Joe Stein, having taken 20 faceoffs on the day, came out and popped the ball out to the left wing where Van Raaphorst picked up the ground ball. Head coach John Danowski called a timeout to draw up what, hopefully, would be the final play of the game.
Duke dropped the ball a couple of times and nearly lost it over the head of Joey Manown
Duke fired three more shots before getting one final look with six seconds left. With time winding down to under five on the shot clock, Robertson got the ball in his stick behind the goal, turned the corner, got an opening and fired a left-handed bouncer past the Notre Dame goalie for the win
with one second left on the shot clock.
The bench erupted and ran onto the field as Duke was headed to its 12th NCAA semifinal in program history.
NCAA Men’s Lacrosse Tournament Final Four Preview: (2) Duke vs (3) MarylandThe 10,000 Foot View
Date and Time: 2:30 PM ET
Location: Rentschler Field, East Hartford, Connecticut
LaxRef Win Probability: 53.9% Maryland
Your Anticipation Level: THROUGH THE ROOFThe Nitty Gritty Numbers
Duke vs Maryland
|Adjusted Offensive Eff.||36.3% (6th)||38.4% (2nd)|
|Adjusted Defensive Eff.||23.2% (6th)||23.0% (5th)|
|Adjusted FO%||63.0% (8th)||51.2% (29th)|
|Clearing Percentage||85.1% (35th)||86.5% (25th)|
|Ground Balls Per Game||32.06 (26th)||32.50 (22nd)|
- How does Duke defend Jared Bernhardt?
- It’s the million dollar question. No one has been able to stop Bernhardt this year. Jack Kielty, the ACC Player of the Year, got torched three times on dodges by Bernhardt, who racked up five goals in Maryland’s win over Notre Dame. After his fifth goal, Notre Dame started sliding immediately to Bernhardt and double teaming him and forcing him to give up the ball. It led to him not scoring any more for the rest of the game; but it also led to the Irish defense tiring out by the end of the game and having Maryland midfielders run by them for either skip passes (DeMaio to Wisnauskas for Maryland’s 10th goal) or for goals (Long past the Irish defense on an S dodge for their 11th goal.) The same thing happened when Hopkins slid and doubled Bernhardt as soon as he touched the ball. It worked for a time and slowed Bernhardt down, but by the end the Hopkins defenders had tired out and Maryland made the plays late to come away with the victory. So does Duke go with that strategy, especially when you consider the Blue Devils do not carry a deep short stick defensive midfield unit and sub off their offensive midfielders for defenders on defense routinely? Or do they leave a defender on an island with him? Kenny Brower has been Duke’s #1 cover man, taking assignments against Chris Gray and Pat Kavanagh and Connor Shellenberger of Virginia. The results have been mixed. Shellenberger had a goal and an assist, below his usual output. Kavanagh was held to a goal and an assist in the first matchup against the Irish but had 7 points in the second and ran by defenders on several occasions. Gray had three goals and three assists in the last matchup Duke had against him. However JT Giles-Harris is the better athlete and thus feels like the better fit to go with Bernhardt. Does Giles-Harris’ athleticism give him an edge others have not had? If it does it could be a boon to the Blue Devils. But he again hasn’t been accustomed this year to defending opponents best attackmen. And even the best of the best haven’t stopped Bernhardt (see: Kielty.) However Duke does it, they either have to minimize his impact to however they can, or they need to be able to buckle in late and defend the Terps in the 4th Quarter when those midfielders smell blood.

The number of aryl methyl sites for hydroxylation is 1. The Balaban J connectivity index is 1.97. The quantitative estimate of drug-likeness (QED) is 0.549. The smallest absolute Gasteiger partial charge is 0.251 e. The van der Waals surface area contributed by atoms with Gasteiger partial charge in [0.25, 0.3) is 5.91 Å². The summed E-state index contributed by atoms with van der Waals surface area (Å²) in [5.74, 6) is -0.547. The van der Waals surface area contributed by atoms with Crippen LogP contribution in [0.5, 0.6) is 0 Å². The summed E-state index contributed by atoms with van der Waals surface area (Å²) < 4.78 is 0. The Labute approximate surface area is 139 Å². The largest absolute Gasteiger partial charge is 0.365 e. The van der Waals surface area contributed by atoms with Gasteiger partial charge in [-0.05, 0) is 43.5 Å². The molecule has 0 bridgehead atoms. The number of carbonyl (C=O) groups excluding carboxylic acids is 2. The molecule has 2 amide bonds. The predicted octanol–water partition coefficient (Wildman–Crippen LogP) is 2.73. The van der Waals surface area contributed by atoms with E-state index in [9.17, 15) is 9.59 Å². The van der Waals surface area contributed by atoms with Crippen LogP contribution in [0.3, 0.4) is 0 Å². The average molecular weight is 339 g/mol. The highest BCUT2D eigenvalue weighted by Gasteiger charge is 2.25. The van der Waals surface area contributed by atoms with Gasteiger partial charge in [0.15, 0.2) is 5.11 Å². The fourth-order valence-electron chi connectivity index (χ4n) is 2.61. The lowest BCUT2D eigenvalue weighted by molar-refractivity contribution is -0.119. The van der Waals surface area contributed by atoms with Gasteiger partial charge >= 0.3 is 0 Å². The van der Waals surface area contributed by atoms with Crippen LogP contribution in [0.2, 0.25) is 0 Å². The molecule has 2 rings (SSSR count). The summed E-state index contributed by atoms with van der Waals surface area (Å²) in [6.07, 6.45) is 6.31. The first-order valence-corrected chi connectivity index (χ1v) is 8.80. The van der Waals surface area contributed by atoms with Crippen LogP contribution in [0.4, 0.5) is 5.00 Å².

- The Faceoff Game
- This nearly did decide the game for Notre Dame against Maryland. The Irish won 67% of the draws against the Terps for the game. However through three quarters that number was at 77% and the Irish possessed a +7 possession advantage. They won the first faceoff of the 4th Quarter as well and went up 12-9. From there, Maryland won five of the seven remaining faceoffs, were a +3 in possessions the rest of the way, and outscored Notre Dame 4-1. The Irish’s dominant 2nd Quarter where they outscored Maryland 6-2, was fueled by going eight-of-nine on faceoffs and doubling up the Terps in possessions. When Maryland was on level ground with possessions or held an advantage, Notre Dame had no answers for their offense. So what does Jake Naso have up his sleeve for Saturday? Duke is an elite faceoff team, at 63% in Adjusted FO Percentage. Naso is at 64% for the year and had the edge on every ACC FOGO except for Petey Lasalla of Virginia. Can he get to 70% for the game or even near 80 like ND was at for three quarters? If he does, with the pieces Duke has on offense and Mike Adler doing what Liam Entenmann did last week against Maryland, that would be very tough for Maryland to come back from. However 67% wasn’t enough. And Maryland has generally been able to stabilize things well at the dot this year; the ND game was their first game below 50% at the dot since four games ago against Hopkins, and one of their three worst on the season. They’ve generally hovered between 45-55% and been dominant from there. The presence of Kyle Gallagher and Charles Leonard was a factor; Justin Shockey nor Luke Wierman had an answer as Notre Dame changed it up to equal effect. Naso will take all the draws for Duke. He’ll have the edge; but can he have the same edge when Maryland does change it up? That’ll be a question that will go a long way to deciding the outcome.